From Rose Gardens to Bloody Anarchy: European Enlightenment Imagines of Early Modern Iran

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University of Delaware
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Unidel distinguished Professor of Middle Eastern History at the University of Delaware. BA and MA in Arabic and Persian Language and Literature from the University of Utrecht, The Netherlands; study in Iran, 1976-77, and Egypt, 1981-83; Ph.D. in Islamic Studies from UCLA, 1991. Taught at the University of Denver, 1991-93, and since 1993 at the University of Delaware. Author of The Politics of Trade in Safavid Iran: Silk for Silver, 1600-1730 (Cambridge University Press, 1999), recipient of prize for best non-Persian language book on Iranian history, 1999, awarded by the Iranian Ministry of Culture; honorable mention for British-Kuwaiti Friendship prize for best book on the Middle East published in Britain, 1999. Author of The Pursuit of Pleasure: Drugs and Stimulants in Iranian History, 1500-1900 (Princeton University Press, 2005), recipient of the 2006 Albert Hourani Book Prize, awarded by the Middle East Studies Association of North America; and of the Saidi Sirjani award for best book on Iran in 2004-05, awarded by the Association for Iranian Studies); Iqtisad va siyasat-i khariji-yi `asr-i Safavi, trans. and ed. Hasan Zandiyeh. (Tehran, 2008); and Persia in Crisis: The Decline of the Safavids and the Fall of Isfahan (London: I.B. Tauris, forthcoming in 2011). Co-editor (with Beth Baron), of Iran and Beyond: Essays in Honor of Nikki R. Keddie (Mazda, 2000); co-editor (with Nikki Keddie), of Iran and the Surrounding World: Interactions in Culture and Cultural Politics (University of Washington Press, 2002); and co-editor (with Jorge Flores) of Portugal, the Persian Gulf and Safavid Persia (Louvain: Peeters, forthcoming 2010). Many articles on Safavid and Qajar Iran dealing with issues of political, socio-economic and material history, in Journal of World History, Journal of Early Modern History, Itinerario, Modern Asian Studies, JESHO, IJMES, BSOAS, Studia Iranica, Iranian Studies, and as book chapters. Fellow at the Institute for Advanced Study, Princeton, 2002-03. Book review editor of Journal of Iranian Studies, 1997-2007. President of the Association of Persian-Speaking Societies, 2003-2005 and 2009-11. Consulting editor for Encyclopaedia Iranica (Safavid period).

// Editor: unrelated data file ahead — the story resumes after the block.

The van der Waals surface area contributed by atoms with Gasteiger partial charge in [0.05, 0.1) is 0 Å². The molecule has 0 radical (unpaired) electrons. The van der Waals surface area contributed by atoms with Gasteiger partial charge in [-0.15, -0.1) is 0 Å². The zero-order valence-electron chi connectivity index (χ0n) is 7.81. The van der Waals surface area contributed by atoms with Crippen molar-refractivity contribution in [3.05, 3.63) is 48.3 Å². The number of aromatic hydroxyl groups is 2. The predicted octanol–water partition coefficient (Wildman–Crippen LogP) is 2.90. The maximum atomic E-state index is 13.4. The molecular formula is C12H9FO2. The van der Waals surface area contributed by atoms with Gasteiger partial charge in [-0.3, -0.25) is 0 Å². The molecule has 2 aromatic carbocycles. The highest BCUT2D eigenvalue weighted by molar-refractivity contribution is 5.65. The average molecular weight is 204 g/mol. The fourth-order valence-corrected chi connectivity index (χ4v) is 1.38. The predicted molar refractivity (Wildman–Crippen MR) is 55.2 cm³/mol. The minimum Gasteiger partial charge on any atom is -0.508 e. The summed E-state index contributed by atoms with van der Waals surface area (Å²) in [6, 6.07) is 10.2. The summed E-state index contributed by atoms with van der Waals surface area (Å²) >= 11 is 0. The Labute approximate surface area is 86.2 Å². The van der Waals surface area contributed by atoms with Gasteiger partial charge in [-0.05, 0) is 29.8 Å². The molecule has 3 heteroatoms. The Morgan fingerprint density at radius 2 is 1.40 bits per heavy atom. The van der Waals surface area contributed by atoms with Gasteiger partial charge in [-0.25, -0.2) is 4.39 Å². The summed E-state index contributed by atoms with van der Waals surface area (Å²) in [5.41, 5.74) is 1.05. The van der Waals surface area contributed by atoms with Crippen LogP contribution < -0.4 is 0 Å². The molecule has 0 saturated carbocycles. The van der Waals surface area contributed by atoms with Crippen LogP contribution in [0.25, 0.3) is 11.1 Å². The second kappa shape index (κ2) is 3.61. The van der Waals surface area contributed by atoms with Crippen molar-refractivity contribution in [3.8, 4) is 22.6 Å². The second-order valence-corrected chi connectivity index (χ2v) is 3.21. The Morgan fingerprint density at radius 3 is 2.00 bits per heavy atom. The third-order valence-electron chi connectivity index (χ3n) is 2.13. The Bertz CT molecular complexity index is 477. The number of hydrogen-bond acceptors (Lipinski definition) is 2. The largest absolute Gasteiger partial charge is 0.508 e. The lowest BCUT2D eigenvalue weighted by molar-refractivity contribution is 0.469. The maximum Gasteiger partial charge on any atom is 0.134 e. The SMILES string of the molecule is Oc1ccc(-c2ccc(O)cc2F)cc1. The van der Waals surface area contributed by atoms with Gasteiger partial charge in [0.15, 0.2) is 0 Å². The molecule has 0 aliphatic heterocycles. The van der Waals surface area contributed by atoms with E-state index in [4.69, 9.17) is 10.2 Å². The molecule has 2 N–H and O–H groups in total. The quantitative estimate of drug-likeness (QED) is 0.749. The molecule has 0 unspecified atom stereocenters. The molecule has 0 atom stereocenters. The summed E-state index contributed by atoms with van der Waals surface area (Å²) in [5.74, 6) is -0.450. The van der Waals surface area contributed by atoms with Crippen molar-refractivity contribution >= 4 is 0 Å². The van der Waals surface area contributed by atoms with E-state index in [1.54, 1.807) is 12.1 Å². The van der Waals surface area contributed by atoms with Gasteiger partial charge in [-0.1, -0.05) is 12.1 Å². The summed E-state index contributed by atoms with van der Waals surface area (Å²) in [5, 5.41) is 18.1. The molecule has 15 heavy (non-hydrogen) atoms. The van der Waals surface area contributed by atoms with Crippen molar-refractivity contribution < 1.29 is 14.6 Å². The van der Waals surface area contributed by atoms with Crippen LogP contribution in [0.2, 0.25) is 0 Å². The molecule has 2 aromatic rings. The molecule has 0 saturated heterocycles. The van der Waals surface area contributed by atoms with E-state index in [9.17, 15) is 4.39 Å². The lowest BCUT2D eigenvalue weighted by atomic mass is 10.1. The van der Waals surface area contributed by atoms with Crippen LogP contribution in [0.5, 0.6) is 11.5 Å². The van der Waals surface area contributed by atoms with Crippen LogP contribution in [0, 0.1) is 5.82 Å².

This talk explores the historical roots of the enigma that Iran perpetually presents to the outside world--a bleak and forbidding, deeply religious place that is also a vibrant, welcoming, sophisticated and secular society. It tries to uncover the modern “Chanel under the chador” by tracing the image that European Enlightenment thinkers constructed of the country and its inhabitants. They based themselves on the lived experience of famous 17th-century travelers such as Chardin and Tavernier but, writing after the fall of the Safavids, at a time when Iran had dissolved into chaos and despotism and when Westerners no longer visited the country, they also constructed an imaginary realm. Iranians in this realm simultaneously appear as stoics and epicureans; they are spiritually inclined but also crassly materialistic; they are often amazingly tolerant but as often fanatical, and though refined, they can also be unspeakably cruel. The resulting contradictory imagery—from which we still borrow—shows us Iran as the complex place that it was but also as a reflection of Europe’s own foibles and anxieties, as the self seen through the other. Enlightenment thinkers, grappling with questions about human nature and the essence of power, juxtaposed the glories of the country’s old civilization and its rich cultural legacy to its ruined presence, using this fallen state as a mirror and a morality tale about the laws of nature and the frailty of the human condition.
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